Saturday, December 09, 2017
Cooking

Dress up traditional coleslaw with fruit for summer parties

There have been way too many Fourth of July gatherings where the coleslaw has been limp, soupy and utterly ignored. So often it is picked up at the grocery store deli at the last minute, a big mess of dressing with bits of cabbage shrapnel folded in.

No wonder it's the last food standing on the buffet table.

It doesn't have to be that way, especially if you make a bowl of slaw yourself with fresh ingredients, including summer's best fruit. The trick is to make it at the last minute so there's still plenty of crunch in the cabbage and the fruit hasn't released all of its juices and turned the melange into a cold soup.

Besides sturdy pineapple and apple chunks, consider mango, grapes, papaya and pitted cherries. Even dried fruits — raisins, cherries and cranberries — are a good addition. Fruit adds sweetness and flavor, plus just the right amount of pizzazz for a party dish. These particular fruits play nicely with other flavors, including puckery vinegar, creamy mayonnaise, earthy nuts and even tangy cheeses and, of course, the sturdy cabbage.

Coleslaw lends itself to endless regional tinkering. Add shredded chicken and barbecue sauce and make it Southern. Creole mustard in the dressing gives it a Cajun accent. Go Asian with sesame dressing, fresh shredded ginger and peanuts.

Like America itself, coleslaw is an immigrant's story. The Dutch who settled in New York grew cabbage in the Hudson River Valley and by the late 1700s had started making cabbage salad. The name itself reveals its Dutch roots, kool meaning cabbage and sla translating to salad. Cabbage had been eaten in ancient times in places around the world, but cabbage salad as we know it today wasn't born until mayonnaise came along, also in the 1700s.

Today, making coleslaw couldn't be much more convenient because of the availability of shredded cabbage mixes. Use them in a pinch if you must, but you'll get more flavor and crunch if you shred or thinly slice the vegetable yourself.

I've never been a fan of Carrot-Pineapple Slaw — must be bad memories from my school lunchroom days — until I tested the recipe for this story. I shredded the carrots on a handheld grater, which was a chore. I've got a food processor but chose to work out some aggressions by doing it by hand. It also tested my reflexes and attention. Watch those knuckles as you get close to the grater blades.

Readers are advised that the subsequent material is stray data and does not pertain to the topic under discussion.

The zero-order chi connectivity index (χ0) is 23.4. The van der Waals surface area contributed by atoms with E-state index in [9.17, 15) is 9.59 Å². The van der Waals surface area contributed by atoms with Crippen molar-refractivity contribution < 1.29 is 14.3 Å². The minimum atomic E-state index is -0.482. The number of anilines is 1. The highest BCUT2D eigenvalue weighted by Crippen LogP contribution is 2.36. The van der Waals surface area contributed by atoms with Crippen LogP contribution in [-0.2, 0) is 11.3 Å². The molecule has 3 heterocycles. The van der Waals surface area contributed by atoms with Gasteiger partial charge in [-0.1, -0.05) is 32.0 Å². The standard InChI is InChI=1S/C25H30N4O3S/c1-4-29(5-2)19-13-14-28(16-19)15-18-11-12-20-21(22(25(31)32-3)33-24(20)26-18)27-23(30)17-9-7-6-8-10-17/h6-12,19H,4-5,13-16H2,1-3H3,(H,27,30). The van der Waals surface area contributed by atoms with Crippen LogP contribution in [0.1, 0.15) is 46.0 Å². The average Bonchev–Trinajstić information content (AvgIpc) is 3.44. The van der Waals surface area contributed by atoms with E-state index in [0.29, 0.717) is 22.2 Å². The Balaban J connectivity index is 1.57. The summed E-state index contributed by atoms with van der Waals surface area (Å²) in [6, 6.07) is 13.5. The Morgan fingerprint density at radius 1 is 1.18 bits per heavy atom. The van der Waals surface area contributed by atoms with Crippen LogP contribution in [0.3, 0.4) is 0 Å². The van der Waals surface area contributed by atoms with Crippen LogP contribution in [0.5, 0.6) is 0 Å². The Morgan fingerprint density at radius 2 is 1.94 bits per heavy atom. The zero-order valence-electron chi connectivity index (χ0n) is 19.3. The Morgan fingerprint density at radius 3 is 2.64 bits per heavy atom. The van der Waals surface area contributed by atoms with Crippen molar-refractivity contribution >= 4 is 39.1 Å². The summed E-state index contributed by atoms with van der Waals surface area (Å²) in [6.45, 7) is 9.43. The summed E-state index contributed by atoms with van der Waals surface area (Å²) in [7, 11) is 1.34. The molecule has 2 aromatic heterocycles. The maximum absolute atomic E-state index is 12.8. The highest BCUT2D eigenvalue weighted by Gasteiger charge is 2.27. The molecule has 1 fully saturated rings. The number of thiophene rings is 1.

The sweetness of the carrots shines through in a way I'd never noticed before. I imagine it next to barbecued chicken, the sweetness playing nicely with warm, tomato-y sauce. An earthy portobello burger would also be a fine accompaniment, too.

You'll like the results even more if you whisk the sauce together yourself, rather than relying on something from a bottle. Use fresh lemon juice and plump raisins. The ingredients make all the different in this one.

Grape-Goat Cheese Slaw brings yet another spin to traditional coleslaw. Honey, which often accompanies goat and blue cheese on a platter, makes an appearance in the dressing, its sweetness seamlessly adding depth. The recipe calls for Napa cabbage, the curly, lacy counterpart to green cabbage.

I like this slaw because the dressing is olive oil based, which means there's less chance for it to go bad as it sits on the potluck table. The cabbage is roughly chopped and stays quite crunchy.

I am lucky to have several mango trees in my yard and they are quite productive this summer. To make Mango Slaw With Cashews and Mint, I need to get to them, however, before they get overripe. For this recipe, you'll want to select firm mangoes that yield slightly to the touch without feeling mushy. An overripe mango will fall apart in the salad and produce lots of unwanted liquid.

Like the Grape-Goat Cheese Slaw, it's best to mix this mango salad just before serving, stirring in the freshly sliced mint at the end. This is another slaw without mayonnaise and it has very little oil so the fat content is greatly reduced.

All slaws, and especially those with fruit, become wetter as the produce releases its juices. Resist the urge to pour on more dressing because the salad looks dry. Give it 15 minutes, stir and you'll find you've got plenty of liquid to coat the ingredients.

Remember, you want your slaw to be a star this year.

Janet K. Keeler can be reached at [email protected] or (727) 893-8586.

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